As palaeo-/neobotanists, we often pondered about the distribution of modern plants, and how history (we are talking about millions of years) shaped those.
The discipline putting up explicit scenarios is called "biogeography". The papers usually show a so-called "areagram", a graph depicting a phylogenetic tree where all nodes are labelled to indicate the modern (in the case of the tree's tips) and reconstructed "ancestral" area. An ancestral area is the part of the Earth reconstructed to be the place of origin for a lineage.
However, when you read one of our biogeographic papers, including the ones published in the Journal of Biogeography, you often won't find an areagram. For a simple reason, either our data were (and still is)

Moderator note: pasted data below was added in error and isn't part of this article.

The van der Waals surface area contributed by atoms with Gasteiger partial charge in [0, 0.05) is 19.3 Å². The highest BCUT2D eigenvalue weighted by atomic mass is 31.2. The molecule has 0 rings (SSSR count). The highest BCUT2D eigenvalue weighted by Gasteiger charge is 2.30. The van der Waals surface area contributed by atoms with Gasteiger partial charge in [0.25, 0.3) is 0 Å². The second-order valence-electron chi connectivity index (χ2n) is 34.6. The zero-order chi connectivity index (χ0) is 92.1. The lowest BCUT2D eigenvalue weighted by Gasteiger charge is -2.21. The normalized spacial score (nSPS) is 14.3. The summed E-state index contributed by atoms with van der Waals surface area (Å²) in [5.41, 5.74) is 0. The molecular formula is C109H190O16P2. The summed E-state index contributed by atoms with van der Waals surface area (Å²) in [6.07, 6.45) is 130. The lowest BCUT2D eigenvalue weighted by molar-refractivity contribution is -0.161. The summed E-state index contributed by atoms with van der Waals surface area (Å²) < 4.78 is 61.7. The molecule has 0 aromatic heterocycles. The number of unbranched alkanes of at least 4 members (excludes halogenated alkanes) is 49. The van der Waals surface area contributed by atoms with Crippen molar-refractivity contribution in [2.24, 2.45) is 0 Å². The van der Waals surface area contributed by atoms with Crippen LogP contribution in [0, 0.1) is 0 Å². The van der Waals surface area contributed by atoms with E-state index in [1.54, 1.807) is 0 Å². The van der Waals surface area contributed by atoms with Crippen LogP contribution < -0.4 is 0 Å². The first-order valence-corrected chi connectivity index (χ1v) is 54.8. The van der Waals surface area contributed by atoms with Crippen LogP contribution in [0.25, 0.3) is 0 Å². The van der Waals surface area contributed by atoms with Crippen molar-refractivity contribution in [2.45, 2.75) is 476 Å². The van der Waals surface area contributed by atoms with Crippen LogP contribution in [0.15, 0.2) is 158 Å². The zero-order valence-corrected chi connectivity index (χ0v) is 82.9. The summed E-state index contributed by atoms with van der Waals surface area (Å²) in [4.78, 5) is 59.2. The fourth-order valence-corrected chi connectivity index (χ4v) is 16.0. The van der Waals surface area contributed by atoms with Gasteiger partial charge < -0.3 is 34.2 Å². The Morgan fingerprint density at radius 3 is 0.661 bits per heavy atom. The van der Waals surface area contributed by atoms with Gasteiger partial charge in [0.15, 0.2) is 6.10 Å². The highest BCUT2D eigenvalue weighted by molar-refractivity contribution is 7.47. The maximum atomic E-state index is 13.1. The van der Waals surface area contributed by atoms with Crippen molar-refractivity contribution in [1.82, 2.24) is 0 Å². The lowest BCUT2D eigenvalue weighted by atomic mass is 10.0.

- too complex for an explicit biogeographic analysis (The challenging and puzzling ordinary beech),
- too trivial to bother about it,
- or we knew, because of the fossil record, that the modern distribution is unrepresentative or even violates the basic assumptions behind even the most sophisticated ancestral area reconstructions.
Plants don't walk but they can still migrate. And their pollen and some of their seeds are dispersed by wind and water. Hence, when doing biogeography, it cannot hurt to get familiar with Earth's dynamic atmosphere and hydrosphere. And this is how I found one of the most beautiful online services (not only for scientists)
earth:: a global map of wind and water https://earth.nullschool.net/
When you open the link, you'll see something like this (the real stuff is animated not static, but I have no idea how to capture an animated gif).
This is Earth just now (well, when I wrote the post). The colouration gives the wind speed (blue: no/little wind; green: wind speeds of ~ 50 km/h. Let's turn the world a bit and zoom in on something interesting currently happening: level 5 cyclone Harold (Wikipedia).
|Tropical cyclone Harold-2020, roaming the empty vastness of the "Silent Ocean". The white arrows give the local wind patterns (direction and speed), the colouration the speed (blue: slow, red: very fast).|